Eventing’s elder statesman Mark Todd is to get another tilt at the Olympic Games after he was named to New Zealand’s team for Rio 2016.
The two-time individual gold medalist, who won at Los Angeles in 1984 and Seoul in 1988, is among a team of five riders named at a ceremony in Britain today to represent New Zealand at the Olympics.
It will be the eighth Games for Todd – now Sir Mark Todd – who as well as gold has three other Olympic medals to his name. And at the age of 60, he will become one of New Zealand’s most senior Olympians.
Joining him in Rio and rounding out the eventing team will be his bronze medal-winning Olympic team-mates from London 2012, Jonelle Price and Jock Paget, along with Clarke Johnstone, with whom Todd won a team bronze at the 2010 Alltech FEI World Equestrian Games. Backing up the strong eventing team will be Tim Price, who is the travelling reserve.
And dressage rider Julie Brougham, 62, has also been selected to represent New Zealand at her first Olympic Games. If all goes well and she starts in Rio, the Palmerston North rider will be just the third Kiwi dressage representative at an Olympic Games, after Kallista Field (Sydney 2000) and Louisa Hill (Athens 2004, London 2012).
Brougham departed for Europe in March to focus on her Olympic build-up and is excited to be joining the team for Rio. “I am very much looking forward to being part of the New Zealand team at Rio,” she said. “Now we can focus 100% on the preparation and training for the games.”
New Zealand Olympic Committee CEO Kereyn Smith congratulated Todd on his selection. “To have athletes selected who can draw on multiple Olympic medal-winning experiences from previous campaigns is a powerful thing. Not only for these athletes, but for the entire 2016 Olympic Games Team.
“I would like to congratulate Sir Mark Todd on continuing to raise the bar ahead of his eighth Olympic Games appearance and wish every one of the athletes selected today all the very best in Rio,” she said.
In Britain, Todd said he was thrilled to be selected and is focused on delivering another strong Olympic challenge for New Zealand. “I am very happy with my horses at the moment and the strong team that has been named.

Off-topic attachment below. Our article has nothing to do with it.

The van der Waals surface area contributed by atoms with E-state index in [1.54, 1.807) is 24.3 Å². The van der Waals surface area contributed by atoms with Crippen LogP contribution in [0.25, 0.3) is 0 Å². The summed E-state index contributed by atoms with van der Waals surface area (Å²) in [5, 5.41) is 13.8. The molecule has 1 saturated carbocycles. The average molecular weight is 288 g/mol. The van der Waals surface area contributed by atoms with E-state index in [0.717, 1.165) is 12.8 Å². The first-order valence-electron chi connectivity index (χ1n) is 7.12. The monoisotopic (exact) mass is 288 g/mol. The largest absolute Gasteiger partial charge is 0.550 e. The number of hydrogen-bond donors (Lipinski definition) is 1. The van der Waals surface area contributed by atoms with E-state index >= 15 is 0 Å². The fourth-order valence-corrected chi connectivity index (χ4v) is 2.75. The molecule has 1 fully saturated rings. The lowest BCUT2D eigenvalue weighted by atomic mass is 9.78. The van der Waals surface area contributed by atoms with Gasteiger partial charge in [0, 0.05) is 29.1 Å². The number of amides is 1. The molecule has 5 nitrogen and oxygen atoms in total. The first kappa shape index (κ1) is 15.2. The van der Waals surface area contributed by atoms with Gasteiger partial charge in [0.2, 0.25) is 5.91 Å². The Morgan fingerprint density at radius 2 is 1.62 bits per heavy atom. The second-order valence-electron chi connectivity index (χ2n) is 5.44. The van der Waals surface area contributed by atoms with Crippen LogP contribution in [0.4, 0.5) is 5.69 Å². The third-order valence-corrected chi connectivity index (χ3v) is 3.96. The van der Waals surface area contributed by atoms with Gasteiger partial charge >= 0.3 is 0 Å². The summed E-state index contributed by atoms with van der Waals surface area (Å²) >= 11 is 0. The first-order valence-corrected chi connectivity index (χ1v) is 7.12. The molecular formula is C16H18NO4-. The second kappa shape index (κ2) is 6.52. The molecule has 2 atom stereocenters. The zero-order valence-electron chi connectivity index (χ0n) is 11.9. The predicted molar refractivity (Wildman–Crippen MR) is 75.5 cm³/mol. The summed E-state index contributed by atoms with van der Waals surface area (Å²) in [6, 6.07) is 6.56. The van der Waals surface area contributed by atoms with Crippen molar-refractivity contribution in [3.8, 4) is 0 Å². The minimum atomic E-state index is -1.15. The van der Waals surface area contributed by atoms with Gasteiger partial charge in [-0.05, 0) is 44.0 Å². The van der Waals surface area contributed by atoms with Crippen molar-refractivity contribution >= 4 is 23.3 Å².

“I am looking forward to the competition,” he said.
Johnstone, who was forced to bow out of contention leading in to the London Games after his horse was injured, is also over the moon with news of his selection.
“To go to Rio and try to win a medal for New Zealand has been my number one focus for the last four years, so to be one step closer again is really, really exciting. I can’t wait,” he said.
Equestrian Sports New Zealand High Performance Director Sarah Dalziell-Clout noted the tight competition for these Olympic spots and commended the high standard set by all riders vying for a place in Rio. “It has been an incredibly difficult process for selectors for both dressage and eventing,” she said.
“But when selection is difficult, it’s a positive sign for New Zealand’s equestrian sport for the future. There were a lot of solid performances at the highest level from our eventers over the past 18 months, with the majority of riders having successful performances on multiple horses.
“For dressage, it has been an exciting time as new levels have been reached by our two high performance combinations (Brougham and John Thompson). With such a hard-fought contest for this single place, it was disappointing to not be able to have selected them both,” she said.
Monday’s equestrian selections takes the New Zealand Olympic Team to 109 athletes confirmed for Rio so far. The number of athletes is expected to swell in the coming weeks, with weightlifting, rugby sevens, women’s hockey, and women’s football all preparing for selection confirmations.